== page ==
While many fine movies have addressed the disruptive forces of Partition, M.S. Sathyu's Garm hava ("hot wind") is almost unique in its focus on the experiences of Muslims. It is not by any stretch a cheery film - but there are some heartrending stories that nevertheless need to be told.
The Mirza family is divided in the aftermath of Partition. Though they have long made their home in Agra, the prospects for Muslims in post-Partition India are not encouraging, and some of the family want to start anew across the border in Pakistan. Halim Mirza (Dinanath Zutshi), once a political leader fiercely determined to preserve a Muslim presence in India, has finally given up and fled. This leaves his brother Salim (Balraj Sahni) as head of the household, looking after the family's shoemaking business and the haveli in which they live. The business is struggling - many of the workers have left India, and some Hindus refuse to do business with Salim. He cannot secure financing - lending to Salim is too risky, the bankers say, because other Muslims haven taken loans and disappeared across the border. Soon the family loses the haveli as well - its deed is in Halim's name, and because of his emigration the government claims the haveli as abandoned property.
As time goes on, the family's lot only worsens. Unwilling to join a shoemakers' demonstration in favor of a lucrative government tender, Salim is locked out of the tender when it is granted. Meanwhile, Salim's daughter Amina (Geeta Siddharth) nurses a heart broken by Partition. She is in love with Halim's son Kazim (Jamal Hashmi), who is arrested when he crosses the border back into India to marry her. Salim's son Sikandar (Farooq Shaikh), a recent graduate, cannot find work because of both anti-Muslim prejudice and the unstable economy, and becomes increasingly involved in politically radical activities. As the hardships mount, Salim and his wife (Shaukat Kaifi) consider joining Halim in Pakistan, but Agra is their home, and they are determined to stay as long as the dire circumstances will allow.
The repercussions of Partition through the Mirza family are like fault lines, cracks in firm earth resonating outward from a single point of thunderous impact. Though Garm hava traces each of these lines, it places the burden of all of them on Salim, and they are beautifully rendered in the sad creases of Balraj Sahni's face.
The Hindus who impede the Mirza family's efforts to right their economic ship are, for the most part, disembodied voices. A banker who refuses to lend, a landlord offering exorbitant and discriminatory rental terms, an employer advising Sikander to go find work in Pakistan "among your own kind" - all these are dehumanized forces denying the Mirza family an honorable livelihood. One of the few Hindus who is given a face, and some depth, is the wealthy businessman Ajmani (A.K. Hangal). Ajmani certainly takes advantage of the Mirza family's straits - he buys the haveli on the cheap after the government confiscates it - but he also shows ambivalence about doing so, and attempts to support the family in other ways. His personal kindness to them, however, does not outweigh the demands of business. The message may be that even Hindus who wish to extend a cordial hand to Muslims are constrained by the broader post-Partition climate. As a voice-over announces in the beginning of the film, "No one heeds the Gita; no one heeds the Koran" - and yet, the difference between these two texts both drives and limits the conduct of everyone in the new nation.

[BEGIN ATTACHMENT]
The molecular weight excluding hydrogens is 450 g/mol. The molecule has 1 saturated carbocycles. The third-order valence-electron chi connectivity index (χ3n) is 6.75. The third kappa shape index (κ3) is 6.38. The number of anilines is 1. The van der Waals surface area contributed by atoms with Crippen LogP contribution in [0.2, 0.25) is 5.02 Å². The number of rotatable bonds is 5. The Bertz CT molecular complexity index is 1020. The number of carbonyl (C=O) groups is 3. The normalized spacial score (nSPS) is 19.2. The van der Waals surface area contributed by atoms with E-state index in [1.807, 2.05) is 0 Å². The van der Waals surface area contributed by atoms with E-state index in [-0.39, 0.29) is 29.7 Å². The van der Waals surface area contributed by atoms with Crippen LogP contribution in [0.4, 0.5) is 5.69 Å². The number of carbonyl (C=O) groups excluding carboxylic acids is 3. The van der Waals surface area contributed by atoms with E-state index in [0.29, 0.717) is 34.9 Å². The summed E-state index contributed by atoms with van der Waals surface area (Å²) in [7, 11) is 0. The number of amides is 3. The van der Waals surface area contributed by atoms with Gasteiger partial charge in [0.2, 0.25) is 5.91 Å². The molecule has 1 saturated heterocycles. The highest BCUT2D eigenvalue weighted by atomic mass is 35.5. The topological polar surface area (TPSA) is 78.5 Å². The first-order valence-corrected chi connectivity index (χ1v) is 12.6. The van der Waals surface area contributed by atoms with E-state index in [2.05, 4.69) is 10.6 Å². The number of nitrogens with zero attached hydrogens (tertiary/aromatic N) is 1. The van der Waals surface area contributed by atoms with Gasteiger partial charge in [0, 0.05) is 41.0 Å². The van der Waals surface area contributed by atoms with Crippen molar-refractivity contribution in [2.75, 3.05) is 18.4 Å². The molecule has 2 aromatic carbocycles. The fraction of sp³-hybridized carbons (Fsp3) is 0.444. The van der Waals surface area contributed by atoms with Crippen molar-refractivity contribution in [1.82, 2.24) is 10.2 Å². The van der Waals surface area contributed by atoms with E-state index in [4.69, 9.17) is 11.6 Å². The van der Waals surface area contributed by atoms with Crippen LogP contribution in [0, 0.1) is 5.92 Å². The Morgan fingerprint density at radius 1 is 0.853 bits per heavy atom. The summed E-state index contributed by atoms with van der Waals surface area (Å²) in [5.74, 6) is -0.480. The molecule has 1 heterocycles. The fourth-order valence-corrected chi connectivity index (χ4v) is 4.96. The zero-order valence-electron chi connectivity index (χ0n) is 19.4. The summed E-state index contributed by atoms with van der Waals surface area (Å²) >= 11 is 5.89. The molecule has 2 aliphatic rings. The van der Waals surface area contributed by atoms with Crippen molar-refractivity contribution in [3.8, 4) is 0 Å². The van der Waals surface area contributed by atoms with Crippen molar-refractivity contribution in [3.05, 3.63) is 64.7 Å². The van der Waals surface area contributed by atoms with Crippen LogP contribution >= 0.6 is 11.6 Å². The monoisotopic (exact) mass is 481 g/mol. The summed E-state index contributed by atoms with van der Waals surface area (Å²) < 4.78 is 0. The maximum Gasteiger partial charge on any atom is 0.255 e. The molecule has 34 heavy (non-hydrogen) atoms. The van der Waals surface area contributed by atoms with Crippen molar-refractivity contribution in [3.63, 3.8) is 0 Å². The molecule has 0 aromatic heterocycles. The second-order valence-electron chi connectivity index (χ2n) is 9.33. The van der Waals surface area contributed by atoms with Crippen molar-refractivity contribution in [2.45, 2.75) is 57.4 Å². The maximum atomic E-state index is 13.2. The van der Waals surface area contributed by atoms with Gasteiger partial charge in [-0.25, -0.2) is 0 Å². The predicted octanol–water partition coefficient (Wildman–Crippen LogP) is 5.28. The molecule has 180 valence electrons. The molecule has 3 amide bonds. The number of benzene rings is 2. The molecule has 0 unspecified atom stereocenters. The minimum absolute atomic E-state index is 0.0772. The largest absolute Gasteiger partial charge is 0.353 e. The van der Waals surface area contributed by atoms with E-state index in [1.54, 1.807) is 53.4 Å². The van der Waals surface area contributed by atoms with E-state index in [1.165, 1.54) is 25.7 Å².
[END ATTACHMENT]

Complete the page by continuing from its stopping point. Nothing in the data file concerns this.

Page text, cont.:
The visual style of the film is arresting - artfully framed scenes full of contrast and visual symbolism reminiscent of Satyajit Ray. Some of these scenes make use of the fine slits and shadows of the haveli's old purdah, which only the family's frail, aged matriarch still sits behind - the other women of the family move about the house freely among the men. The purdah itself represents the sharp line between the old and the new - the matriarch, too weak to leave the haveli much less flee India, cannot (or refuses to) fully fathom the depth of the changes wrought by Partition; on the other side of the curtain, the rest of the family struggles to adapt to them.
Garm hava also makes exquisite use of the beautiful monuments in and near Agra that were built by Muslims, such as the Taj Mahal and Fatehpur Sikri. The explicit citation of these Muslim contributions to Indian pride and history is unsubtle, and the film acknowledges it explicitly in one of Halim's fiery political speeches shown in flashback early in the film. But it does conjure a pointed image - the possibility of India completely empty of Muslims, with these grand, breathtaking monuments standing in mute or even mocking testimony to the memory of an erased people. The conclusion, in stark apposition to that image, must be that Muslims are too tightly woven into the fabric of India's history and greatness for there to be any sense or justice in driving them all out.